Photo Credit: WillowWoodCandleCo

If your mom loves candles and old bookstores, this may be the most perfect gift. All the candles as of now are book-related smells, so visit their shop and find something your mom will love.


Composer Study

Composer Study in our school is, like most things, low stress. We pick a composer, usually from the list at Ambleside Online, make a Spotify playlist, and listen to the music on our way to the park. In the evenings, we might listen to/watch a symphony on YouTube. If there is a decent biography on the composer, we will read it during morning time. We do not stress about classical music. We just enjoy it.

If for some reason we pick a composer that we don’t particularly enjoy, no big deal. We only listen for about 12 weeks.

J.S. Bach

Here’s an affiliate link for the book we read about Bach. It’s meant to come with a CD to listen to some of the music mentioned in the book. We didn’t get the CD, but most of the music is available on Spotify, so we listened along there. It was a nice overview of Bach’s life.

Radio Program about Bach here.

Frank Liszt

We haven’t read this book on Frank Liszt yet, but it’s free! I’m excited to read it with the kids in the next few weeks. Some of his music was used in cartoons, so we will also enjoy some Bugs Bunny this term to appreciate Liszt’s music.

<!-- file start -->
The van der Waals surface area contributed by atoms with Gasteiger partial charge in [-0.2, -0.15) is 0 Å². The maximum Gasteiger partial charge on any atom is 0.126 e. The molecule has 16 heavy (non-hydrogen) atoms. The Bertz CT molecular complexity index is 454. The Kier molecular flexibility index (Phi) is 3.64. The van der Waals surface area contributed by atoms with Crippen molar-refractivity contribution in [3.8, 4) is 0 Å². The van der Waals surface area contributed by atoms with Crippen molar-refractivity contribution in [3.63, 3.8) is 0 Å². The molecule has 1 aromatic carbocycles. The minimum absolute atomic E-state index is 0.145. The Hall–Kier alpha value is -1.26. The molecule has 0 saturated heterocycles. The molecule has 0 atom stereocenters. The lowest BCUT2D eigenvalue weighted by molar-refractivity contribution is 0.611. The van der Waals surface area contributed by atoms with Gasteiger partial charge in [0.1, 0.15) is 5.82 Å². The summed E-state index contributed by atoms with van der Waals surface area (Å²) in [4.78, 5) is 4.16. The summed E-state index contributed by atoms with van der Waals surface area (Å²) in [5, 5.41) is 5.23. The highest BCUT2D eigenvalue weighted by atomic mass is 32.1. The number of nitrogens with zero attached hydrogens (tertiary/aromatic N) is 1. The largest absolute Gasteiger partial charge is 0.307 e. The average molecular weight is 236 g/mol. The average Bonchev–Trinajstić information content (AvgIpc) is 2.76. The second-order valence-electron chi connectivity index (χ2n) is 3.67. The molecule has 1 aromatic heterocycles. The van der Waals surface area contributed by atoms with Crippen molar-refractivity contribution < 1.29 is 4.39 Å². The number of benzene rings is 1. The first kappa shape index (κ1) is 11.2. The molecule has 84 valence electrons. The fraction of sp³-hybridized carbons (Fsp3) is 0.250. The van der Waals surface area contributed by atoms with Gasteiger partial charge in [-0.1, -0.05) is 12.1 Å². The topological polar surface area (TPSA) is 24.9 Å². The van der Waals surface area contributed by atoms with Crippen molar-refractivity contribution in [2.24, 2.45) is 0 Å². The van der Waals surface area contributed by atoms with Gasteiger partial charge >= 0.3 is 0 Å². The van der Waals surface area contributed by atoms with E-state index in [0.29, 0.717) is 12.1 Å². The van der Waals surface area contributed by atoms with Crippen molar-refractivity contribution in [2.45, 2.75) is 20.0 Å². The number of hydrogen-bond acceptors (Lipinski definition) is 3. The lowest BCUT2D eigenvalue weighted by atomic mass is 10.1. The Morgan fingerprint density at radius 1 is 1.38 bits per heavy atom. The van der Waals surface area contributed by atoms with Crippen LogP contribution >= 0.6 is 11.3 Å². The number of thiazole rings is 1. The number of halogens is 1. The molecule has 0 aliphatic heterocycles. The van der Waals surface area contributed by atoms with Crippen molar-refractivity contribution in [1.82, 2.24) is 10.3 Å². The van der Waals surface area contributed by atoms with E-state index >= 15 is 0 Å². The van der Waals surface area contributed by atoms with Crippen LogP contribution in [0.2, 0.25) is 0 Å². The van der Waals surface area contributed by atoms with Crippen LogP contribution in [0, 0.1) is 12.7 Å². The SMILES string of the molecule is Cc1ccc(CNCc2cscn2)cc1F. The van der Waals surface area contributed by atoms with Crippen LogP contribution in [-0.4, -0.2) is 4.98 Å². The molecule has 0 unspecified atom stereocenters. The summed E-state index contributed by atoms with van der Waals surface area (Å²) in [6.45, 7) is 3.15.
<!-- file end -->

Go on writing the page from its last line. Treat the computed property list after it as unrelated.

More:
This radio program about composers did a program about Liszt that you can find here.


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Read the Play

This term, we are reading Romeo and Juliet. It’s a re-read for us – but that’s good. We love re-reading Shakespeare plays. Every time we notice new themes and have more to talk about – new ways to dig in.

Folger Shakespeare Library Mass Market editions are quickly becoming my favorite editions. They have lots of notes and always start with insightful commentary.

Don’t get a kindle version. You need a print copy. In fact, each student needs a print copy.

Watch a Movie